University of Cape Town: African women with diabetes at high risk of cardiovascular disease
New research by University of Cape Town (UCT) PhD graduate in medicine Dr Tawanda Chivese has found that one in every 11 African women of childbearing age has type 2 diabetes and is at high risk of cardiovascular disease.
Africa – and South Africa, in particular – is in the middle of an epidemiological transition, from a situation in which infectious diseases such as tuberculosis (TB), HIV and malaria are the biggest causes of illness and death, to a situation where non‑communicable diseases, such as diabetes and cardiovascular diseases, will be bigger.
Across all demographic groups, diabetes has been the second-most common cause of death in South Africa after TB since 2015, and is also one of the biggest contributors to deaths from cardiovascular diseases.
Dr Chivese’s research focused on the burden of type 2 diabetes in African women of childbearing age, and type 2 diabetes and cardiovascular disease in women in Africa and their offspring within six years after a pregnancy complicated with hyperglycaemia first detected in pregnancy (HFDP).
HFDP is any form of glucose derangement first discovered in pregnancy; data from other countries have shown that after the pregnancy, it raises the risk of diabetes in the mother by almost seven times, and that the child may also have a higher risk of diabetes. HFDP encompasses women with gestational diabetes, and women who have high blood-glucose levels in pregnancy that are considered to be in the range of diabetes outside of pregnancy.
Unmet health needs
The study was conducted in two phases. The first was a systematic review to estimate the prevalence of type 2 diabetes mellitus in African women of childbearing age. In this phase, Chivese collated the results from 80 studies in 39 African countries – a total of 52 075 women – and then carried out a meta‑analysis to obtain a single estimate of the prevalence of diabetes in women of childbearing age.
“I found that one‑third of the women’s children were either overweight or obese at preschool age.”
In the second phase, examining the progression to type 2 diabetes, Chivese recalled 220 women who had been diagnosed with HFDP five to six years previously, and then tested them for diabetes and related cardiovascular risk factors. He also measured the weight and height of their children from the index pregnancy.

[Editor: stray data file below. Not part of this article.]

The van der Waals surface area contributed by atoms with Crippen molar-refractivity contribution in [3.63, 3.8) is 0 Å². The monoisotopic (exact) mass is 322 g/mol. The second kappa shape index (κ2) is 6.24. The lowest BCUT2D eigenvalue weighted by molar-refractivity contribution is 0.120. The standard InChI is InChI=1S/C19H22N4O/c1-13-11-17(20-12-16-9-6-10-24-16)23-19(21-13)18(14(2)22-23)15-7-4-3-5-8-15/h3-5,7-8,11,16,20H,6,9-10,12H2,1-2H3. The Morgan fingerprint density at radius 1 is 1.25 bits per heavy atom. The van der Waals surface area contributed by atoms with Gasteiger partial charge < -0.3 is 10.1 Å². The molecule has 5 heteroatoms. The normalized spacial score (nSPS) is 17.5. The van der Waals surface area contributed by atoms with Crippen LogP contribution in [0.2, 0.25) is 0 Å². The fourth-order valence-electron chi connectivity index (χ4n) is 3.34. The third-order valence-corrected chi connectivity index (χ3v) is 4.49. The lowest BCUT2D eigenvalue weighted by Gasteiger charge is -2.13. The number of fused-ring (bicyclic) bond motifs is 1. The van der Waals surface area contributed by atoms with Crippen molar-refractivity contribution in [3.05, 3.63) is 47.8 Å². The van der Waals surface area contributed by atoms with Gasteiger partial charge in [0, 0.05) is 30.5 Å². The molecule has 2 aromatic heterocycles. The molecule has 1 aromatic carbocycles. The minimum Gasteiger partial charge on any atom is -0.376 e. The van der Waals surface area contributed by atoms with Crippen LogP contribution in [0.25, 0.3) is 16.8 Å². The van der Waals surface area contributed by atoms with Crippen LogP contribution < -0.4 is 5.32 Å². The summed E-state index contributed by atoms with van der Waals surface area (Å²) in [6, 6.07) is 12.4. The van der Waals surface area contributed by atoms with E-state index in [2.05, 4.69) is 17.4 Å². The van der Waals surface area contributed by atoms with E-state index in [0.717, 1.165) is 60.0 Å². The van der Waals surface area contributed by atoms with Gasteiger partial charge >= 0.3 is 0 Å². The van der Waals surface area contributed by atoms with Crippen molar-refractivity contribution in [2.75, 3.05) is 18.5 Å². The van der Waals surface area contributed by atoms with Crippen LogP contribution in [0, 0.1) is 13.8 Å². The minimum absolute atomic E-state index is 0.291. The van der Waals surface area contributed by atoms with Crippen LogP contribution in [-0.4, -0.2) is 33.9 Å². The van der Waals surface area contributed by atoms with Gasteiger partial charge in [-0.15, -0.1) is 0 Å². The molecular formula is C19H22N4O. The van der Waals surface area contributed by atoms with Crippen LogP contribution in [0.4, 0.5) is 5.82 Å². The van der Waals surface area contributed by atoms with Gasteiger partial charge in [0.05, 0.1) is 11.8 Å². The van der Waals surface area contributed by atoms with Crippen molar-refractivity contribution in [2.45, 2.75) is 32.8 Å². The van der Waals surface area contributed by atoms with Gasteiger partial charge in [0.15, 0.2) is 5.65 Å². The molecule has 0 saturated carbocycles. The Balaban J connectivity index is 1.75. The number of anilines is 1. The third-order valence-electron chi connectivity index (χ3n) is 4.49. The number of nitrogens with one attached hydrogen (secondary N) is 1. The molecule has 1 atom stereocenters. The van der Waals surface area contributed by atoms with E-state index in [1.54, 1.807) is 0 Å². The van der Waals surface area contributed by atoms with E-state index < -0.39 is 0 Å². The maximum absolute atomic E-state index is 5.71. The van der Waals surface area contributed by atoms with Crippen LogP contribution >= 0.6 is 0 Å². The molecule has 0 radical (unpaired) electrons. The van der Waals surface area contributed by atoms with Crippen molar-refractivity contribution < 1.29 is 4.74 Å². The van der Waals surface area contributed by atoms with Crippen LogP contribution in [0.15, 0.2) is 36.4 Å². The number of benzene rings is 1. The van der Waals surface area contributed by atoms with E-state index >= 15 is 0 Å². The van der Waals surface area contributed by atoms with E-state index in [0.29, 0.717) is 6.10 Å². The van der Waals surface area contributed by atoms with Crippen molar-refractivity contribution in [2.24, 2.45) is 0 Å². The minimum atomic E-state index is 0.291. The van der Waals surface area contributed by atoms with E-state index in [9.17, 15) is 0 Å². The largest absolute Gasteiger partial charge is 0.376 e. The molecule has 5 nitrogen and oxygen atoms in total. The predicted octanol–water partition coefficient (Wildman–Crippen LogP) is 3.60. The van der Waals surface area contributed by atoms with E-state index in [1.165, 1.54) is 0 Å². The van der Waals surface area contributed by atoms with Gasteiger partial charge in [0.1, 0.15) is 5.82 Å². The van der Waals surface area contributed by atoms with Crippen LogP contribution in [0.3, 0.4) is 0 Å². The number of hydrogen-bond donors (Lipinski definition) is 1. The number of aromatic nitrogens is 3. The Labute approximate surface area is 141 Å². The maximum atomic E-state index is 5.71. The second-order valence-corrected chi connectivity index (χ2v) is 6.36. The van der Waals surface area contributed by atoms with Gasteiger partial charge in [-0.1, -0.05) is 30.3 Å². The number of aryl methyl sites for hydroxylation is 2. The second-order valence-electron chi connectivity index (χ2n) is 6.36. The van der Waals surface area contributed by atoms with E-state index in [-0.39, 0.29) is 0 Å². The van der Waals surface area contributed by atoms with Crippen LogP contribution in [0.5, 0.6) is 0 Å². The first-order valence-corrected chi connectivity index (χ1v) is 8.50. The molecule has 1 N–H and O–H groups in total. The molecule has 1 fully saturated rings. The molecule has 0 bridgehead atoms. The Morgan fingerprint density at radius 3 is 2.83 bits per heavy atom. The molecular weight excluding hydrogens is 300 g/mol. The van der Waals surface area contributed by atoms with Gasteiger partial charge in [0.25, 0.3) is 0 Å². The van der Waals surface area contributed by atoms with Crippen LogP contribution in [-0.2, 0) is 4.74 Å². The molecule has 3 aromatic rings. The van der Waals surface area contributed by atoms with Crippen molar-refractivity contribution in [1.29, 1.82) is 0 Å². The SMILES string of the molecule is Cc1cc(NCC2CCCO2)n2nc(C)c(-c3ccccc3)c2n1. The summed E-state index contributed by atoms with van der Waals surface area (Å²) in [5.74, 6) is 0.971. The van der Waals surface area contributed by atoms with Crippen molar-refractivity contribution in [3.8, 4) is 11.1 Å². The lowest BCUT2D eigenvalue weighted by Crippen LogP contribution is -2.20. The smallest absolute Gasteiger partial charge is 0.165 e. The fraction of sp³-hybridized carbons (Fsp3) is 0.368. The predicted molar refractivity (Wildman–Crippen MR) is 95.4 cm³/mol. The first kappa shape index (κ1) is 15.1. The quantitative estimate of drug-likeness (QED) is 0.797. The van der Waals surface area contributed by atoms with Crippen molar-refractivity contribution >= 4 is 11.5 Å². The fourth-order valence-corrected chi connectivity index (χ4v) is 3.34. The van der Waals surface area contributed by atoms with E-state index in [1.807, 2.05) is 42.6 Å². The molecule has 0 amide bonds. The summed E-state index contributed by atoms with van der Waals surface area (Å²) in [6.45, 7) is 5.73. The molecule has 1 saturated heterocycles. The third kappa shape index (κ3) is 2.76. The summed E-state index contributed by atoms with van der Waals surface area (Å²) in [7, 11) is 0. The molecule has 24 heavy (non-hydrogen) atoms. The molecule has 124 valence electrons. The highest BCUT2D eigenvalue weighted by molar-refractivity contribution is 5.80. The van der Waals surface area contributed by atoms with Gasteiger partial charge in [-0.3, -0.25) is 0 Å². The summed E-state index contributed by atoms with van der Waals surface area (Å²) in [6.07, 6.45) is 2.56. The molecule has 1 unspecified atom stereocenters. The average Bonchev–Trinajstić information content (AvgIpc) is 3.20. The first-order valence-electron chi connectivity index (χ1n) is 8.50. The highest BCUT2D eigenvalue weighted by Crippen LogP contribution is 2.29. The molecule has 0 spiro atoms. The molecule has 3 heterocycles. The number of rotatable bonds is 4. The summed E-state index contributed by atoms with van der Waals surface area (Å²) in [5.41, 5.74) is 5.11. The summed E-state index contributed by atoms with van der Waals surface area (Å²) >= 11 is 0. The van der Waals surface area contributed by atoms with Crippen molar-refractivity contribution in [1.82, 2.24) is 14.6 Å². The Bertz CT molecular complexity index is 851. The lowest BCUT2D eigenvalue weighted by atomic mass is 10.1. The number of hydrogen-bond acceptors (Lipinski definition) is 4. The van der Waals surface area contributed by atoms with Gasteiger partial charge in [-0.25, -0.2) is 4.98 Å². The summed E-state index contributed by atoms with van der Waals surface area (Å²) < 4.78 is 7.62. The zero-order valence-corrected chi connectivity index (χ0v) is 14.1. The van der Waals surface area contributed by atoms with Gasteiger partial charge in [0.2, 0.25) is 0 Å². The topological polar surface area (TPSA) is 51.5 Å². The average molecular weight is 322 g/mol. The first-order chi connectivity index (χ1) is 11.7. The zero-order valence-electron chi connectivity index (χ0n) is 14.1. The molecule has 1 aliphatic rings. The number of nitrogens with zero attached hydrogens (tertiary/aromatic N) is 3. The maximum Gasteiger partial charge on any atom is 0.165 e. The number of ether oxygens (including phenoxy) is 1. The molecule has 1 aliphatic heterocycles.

“I found that one‑third of the women’s children were either overweight or obese at preschool age. Therefore, maternal glucose levels during the pregnancy impacted both the mother and the child’s cardiovascular health within six years of the pregnancy,” he said.
“Our health system is not yet capacitated enough to prevent and treat diabetes. Almost two‑thirds of people with diabetes are undiagnosed, and a huge proportion of people with diabetes have unmet health needs.”
Fuelled by obesity
Chivese said the diabetes epidemic is being fuelled by the obesity epidemic, with current data suggesting that more than two‑thirds of women of childbearing age are either overweight or obese.
“This suggests that the future burden of diabetes in women will become bigger than [it is now]. In Africa, we had no data to inform us about the risk of diabetes after a pregnancy that was complicated by HFDP, or what factors caused some women to have diabetes after the pregnancy while others did not, and how the pregnancy affected the cardiovascular health of their offspring,” he said.
Chivese added that one of the chief motivations for the study was that “HFDP gives us a window of opportunity to stem the diabetes epidemic through prevention of future diabetes in the mother and her offspring; and through her, her family”.
“If we understand the risk factors that cause future diabetes in the women with HFDP, we can provide interventions tailored for our context – and not only for her; [we will] be able to inspire lifestyle change in her family too.”
Chivese recommends addressing the need to prevent HFDP by optimising preconception health; and further, that mothers and their children should be monitored postnatally, with interventions to reduce the risk of cardiovascular disease in both mother and child.